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Natural Cure for Asthma Found in Fiji

According to World Health Organization estimates, nearly 300 million people around the world suffer from asthma, with nearly 10% of the global population diagnosed with this lifelong respiratory disease. In the United States, around 70% of asthmatics also have allergies to pollen and certain foods, especially dairy, with the annual economic cost of asthma reaching US$20 billion in medical and indirect costs, with prescription drugs representing the largest single direct medical expenditure at US$6 billion. Every year, nearly 250,000 people die from asthma related complications.

There is currently no known medical cure for asthma, with asthmatics enduring a continuous management regime of steroids, inhalers and nebulizers to help reduce its symptoms. But an 11 year old Australian boy begs to differ with medical science, and claims that a traditional Fijian remedy for asthma has cured him, with no relapse for the past 12 months since he underwent an incredibly moving and traditional Fijian ritual. At the age of five, Tanner Blessington from Sydney’s north shore in Australia contracted the respiratory syncytial virus (RSV) at the start of winter and ended up being hospitalized and treated with intravenous fluids and ventolin immediately. RSV is a major cause of respiratory illness across all ages in nearly every country, but school-aged children are particularly susceptible during colder months as colds and flu spread and place their immune systems under enormous pressure. RSV was first discovered in 1956 and since been recognized by the medical profession as one of the most common causes of childhood illnesses.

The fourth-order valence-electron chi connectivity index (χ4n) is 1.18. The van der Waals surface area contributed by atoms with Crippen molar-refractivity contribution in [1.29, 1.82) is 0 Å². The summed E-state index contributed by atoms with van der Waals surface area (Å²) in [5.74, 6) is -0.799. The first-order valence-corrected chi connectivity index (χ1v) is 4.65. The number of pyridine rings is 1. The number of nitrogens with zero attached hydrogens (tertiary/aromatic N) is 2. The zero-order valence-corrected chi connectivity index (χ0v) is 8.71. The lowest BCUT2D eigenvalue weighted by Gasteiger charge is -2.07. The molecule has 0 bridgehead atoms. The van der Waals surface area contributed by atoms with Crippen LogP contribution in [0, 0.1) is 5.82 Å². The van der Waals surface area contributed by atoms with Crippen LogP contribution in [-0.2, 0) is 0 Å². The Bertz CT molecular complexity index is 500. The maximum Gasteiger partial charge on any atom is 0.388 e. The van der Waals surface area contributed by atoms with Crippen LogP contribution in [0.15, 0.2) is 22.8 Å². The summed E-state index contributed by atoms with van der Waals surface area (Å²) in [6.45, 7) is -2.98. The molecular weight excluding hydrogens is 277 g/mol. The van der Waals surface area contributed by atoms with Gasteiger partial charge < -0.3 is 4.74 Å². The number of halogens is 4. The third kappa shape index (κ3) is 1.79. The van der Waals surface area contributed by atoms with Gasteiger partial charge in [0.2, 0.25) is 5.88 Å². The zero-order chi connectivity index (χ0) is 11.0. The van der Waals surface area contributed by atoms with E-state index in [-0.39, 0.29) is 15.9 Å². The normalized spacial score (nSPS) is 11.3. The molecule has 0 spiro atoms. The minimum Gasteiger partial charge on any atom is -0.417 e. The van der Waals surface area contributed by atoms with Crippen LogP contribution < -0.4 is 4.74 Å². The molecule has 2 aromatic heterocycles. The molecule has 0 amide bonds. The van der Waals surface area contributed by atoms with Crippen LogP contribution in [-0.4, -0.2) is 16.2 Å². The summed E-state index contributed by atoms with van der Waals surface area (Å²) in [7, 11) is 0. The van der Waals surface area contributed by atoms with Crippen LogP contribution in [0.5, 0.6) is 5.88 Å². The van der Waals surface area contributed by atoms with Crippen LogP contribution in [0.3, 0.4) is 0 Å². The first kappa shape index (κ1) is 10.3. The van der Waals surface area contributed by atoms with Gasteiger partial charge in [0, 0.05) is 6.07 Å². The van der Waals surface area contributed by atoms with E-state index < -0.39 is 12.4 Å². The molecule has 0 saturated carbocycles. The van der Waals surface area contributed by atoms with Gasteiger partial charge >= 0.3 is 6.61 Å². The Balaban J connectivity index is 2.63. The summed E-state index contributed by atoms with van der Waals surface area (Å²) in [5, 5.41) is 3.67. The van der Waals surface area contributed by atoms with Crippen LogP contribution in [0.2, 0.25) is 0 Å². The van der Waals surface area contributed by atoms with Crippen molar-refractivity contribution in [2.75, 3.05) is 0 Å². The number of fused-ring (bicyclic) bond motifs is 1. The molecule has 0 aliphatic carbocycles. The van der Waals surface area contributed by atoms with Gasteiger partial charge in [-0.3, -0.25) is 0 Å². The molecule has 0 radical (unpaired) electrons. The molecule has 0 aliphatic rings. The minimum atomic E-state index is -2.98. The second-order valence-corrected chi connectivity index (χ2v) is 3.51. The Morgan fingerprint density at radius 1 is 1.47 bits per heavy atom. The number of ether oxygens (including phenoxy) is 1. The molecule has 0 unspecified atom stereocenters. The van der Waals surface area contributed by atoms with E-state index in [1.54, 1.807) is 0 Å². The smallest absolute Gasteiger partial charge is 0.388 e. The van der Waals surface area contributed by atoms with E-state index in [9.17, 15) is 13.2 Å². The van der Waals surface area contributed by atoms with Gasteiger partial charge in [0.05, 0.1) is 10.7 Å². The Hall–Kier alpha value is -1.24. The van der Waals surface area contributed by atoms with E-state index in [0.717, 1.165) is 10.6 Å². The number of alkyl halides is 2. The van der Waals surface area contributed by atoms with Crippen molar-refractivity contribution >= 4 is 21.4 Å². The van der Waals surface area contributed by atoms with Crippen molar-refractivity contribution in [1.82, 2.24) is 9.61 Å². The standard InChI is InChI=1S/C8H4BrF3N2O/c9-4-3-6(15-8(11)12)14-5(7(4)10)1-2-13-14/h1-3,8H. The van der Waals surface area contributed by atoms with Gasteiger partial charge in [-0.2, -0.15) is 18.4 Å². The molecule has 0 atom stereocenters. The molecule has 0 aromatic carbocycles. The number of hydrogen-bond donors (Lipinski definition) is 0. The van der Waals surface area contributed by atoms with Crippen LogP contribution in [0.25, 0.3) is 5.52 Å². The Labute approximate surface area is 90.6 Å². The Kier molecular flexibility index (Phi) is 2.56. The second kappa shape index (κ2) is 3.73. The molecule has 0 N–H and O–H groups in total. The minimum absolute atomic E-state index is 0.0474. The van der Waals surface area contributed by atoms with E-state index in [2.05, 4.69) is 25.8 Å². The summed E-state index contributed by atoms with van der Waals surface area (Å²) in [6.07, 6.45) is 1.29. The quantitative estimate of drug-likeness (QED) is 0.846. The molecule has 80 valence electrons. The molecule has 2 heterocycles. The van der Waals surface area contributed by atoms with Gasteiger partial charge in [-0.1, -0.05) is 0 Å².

The Blessington family visit Fiji every year for holidays but on one visit they learned from a Fijian working at one of the resorts that his mother claimed to have the gift to cure asthma. Tanner’s mother, Leanne, just shrugged the comment off as a Fijian myth but remained curious for another two years, when by a second chance meeting, she met the same man. Still curious but acutely aware that it might just be a scam for money, she decided to take the next step and meet this mysterious mother. In pouring rain, the Blessington’s took a taxi to the local village to meet the man’s wife and three children. His elderly mother came straight up to Tanner and said that she had a dream that he was coming to see her. After a few hours of pleasantries, Leanne and husband Adrian were asked to leave the room, so that the elderly women could concentrate on helping young Tanner. With night approaching and still raining, the men of the family went to climb a nuidamu coconut tree to retrieve an orange-red coconut, and to get a medicinal tree root. Without any safety equipment, one of the men climbed a tall palm tree, carefully removed a few coconuts, tied a rope around each bundle and gently lowered them to the ground. Nuidamu coconuts are highly respected in traditional medicine and the utmost care was taken not to let them hit the ground.

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